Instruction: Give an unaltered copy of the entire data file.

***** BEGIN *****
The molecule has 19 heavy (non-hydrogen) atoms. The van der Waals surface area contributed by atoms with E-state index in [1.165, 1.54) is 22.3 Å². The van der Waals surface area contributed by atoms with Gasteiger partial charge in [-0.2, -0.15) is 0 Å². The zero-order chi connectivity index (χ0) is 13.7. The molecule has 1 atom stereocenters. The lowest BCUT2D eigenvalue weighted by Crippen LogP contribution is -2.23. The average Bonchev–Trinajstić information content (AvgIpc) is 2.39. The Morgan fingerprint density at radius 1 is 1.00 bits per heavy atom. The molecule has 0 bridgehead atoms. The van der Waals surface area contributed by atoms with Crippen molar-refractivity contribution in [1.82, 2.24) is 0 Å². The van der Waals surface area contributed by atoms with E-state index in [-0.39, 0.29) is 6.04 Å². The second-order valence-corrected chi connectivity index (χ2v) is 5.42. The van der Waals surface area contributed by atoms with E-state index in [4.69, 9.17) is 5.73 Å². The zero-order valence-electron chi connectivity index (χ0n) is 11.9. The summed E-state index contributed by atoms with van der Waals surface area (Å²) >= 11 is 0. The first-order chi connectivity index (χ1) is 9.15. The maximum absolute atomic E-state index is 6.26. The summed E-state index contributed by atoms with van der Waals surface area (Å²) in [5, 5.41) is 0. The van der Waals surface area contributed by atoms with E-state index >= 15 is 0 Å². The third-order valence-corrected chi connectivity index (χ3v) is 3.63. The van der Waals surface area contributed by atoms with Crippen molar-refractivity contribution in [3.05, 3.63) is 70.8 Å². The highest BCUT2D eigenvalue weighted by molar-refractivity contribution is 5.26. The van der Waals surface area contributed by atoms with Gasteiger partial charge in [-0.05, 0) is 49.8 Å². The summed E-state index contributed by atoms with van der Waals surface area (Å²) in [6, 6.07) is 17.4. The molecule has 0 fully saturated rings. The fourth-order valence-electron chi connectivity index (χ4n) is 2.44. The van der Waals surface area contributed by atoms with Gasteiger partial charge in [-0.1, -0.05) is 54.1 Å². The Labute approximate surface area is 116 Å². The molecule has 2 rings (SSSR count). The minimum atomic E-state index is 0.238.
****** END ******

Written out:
The molecule has 19 heavy (non-hydrogen) atoms. The van der Waals surface area contributed by atoms with E-state index in [1.165, 1.54) is 22.3 Å². The van der Waals surface area contributed by atoms with Gasteiger partial charge in [-0.2, -0.15) is 0 Å². The zero-order chi connectivity index (χ0) is 13.7. The molecule has 1 atom stereocenters. The lowest BCUT2D eigenvalue weighted by Crippen LogP contribution is -2.23. The average Bonchev–Trinajstić information content (AvgIpc) is 2.39. The Morgan fingerprint density at radius 1 is 1.00 bits per heavy atom. The molecule has 0 bridgehead atoms. The van der Waals surface area contributed by atoms with Crippen molar-refractivity contribution in [1.82, 2.24) is 0 Å². The van der Waals surface area contributed by atoms with E-state index in [-0.39, 0.29) is 6.04 Å². The second-order valence-corrected chi connectivity index (χ2v) is 5.42. The van der Waals surface area contributed by atoms with E-state index in [4.69, 9.17) is 5.73 Å². The zero-order valence-electron chi connectivity index (χ0n) is 11.9. The summed E-state index contributed by atoms with van der Waals surface area (Å²) >= 11 is 0. The first-order chi connectivity index (χ1) is 9.15. The maximum absolute atomic E-state index is 6.26. The summed E-state index contributed by atoms with van der Waals surface area (Å²) in [5, 5.41) is 0. The van der Waals surface area contributed by atoms with E-state index >= 15 is 0 Å². The third-order valence-corrected chi connectivity index (χ3v) is 3.63. The van der Waals surface area contributed by atoms with Crippen molar-refractivity contribution in [3.05, 3.63) is 70.8 Å². The highest BCUT2D eigenvalue weighted by molar-refractivity contribution is 5.26. The van der Waals surface area contributed by atoms with Gasteiger partial charge in [-0.05, 0) is 49.8 Å². The summed E-state index contributed by atoms with van der Waals surface area (Å²) in [6, 6.07) is 17.4. The molecule has 0 fully saturated rings. The fourth-order valence-electron chi connectivity index (χ4n) is 2.44. The van der Waals surface area contributed by atoms with Gasteiger partial charge in [-0.1, -0.05) is 54.1 Å². The Labute approximate surface area is 116 Å². The molecule has 2 rings (SSSR count). The minimum atomic E-state index is 0.238.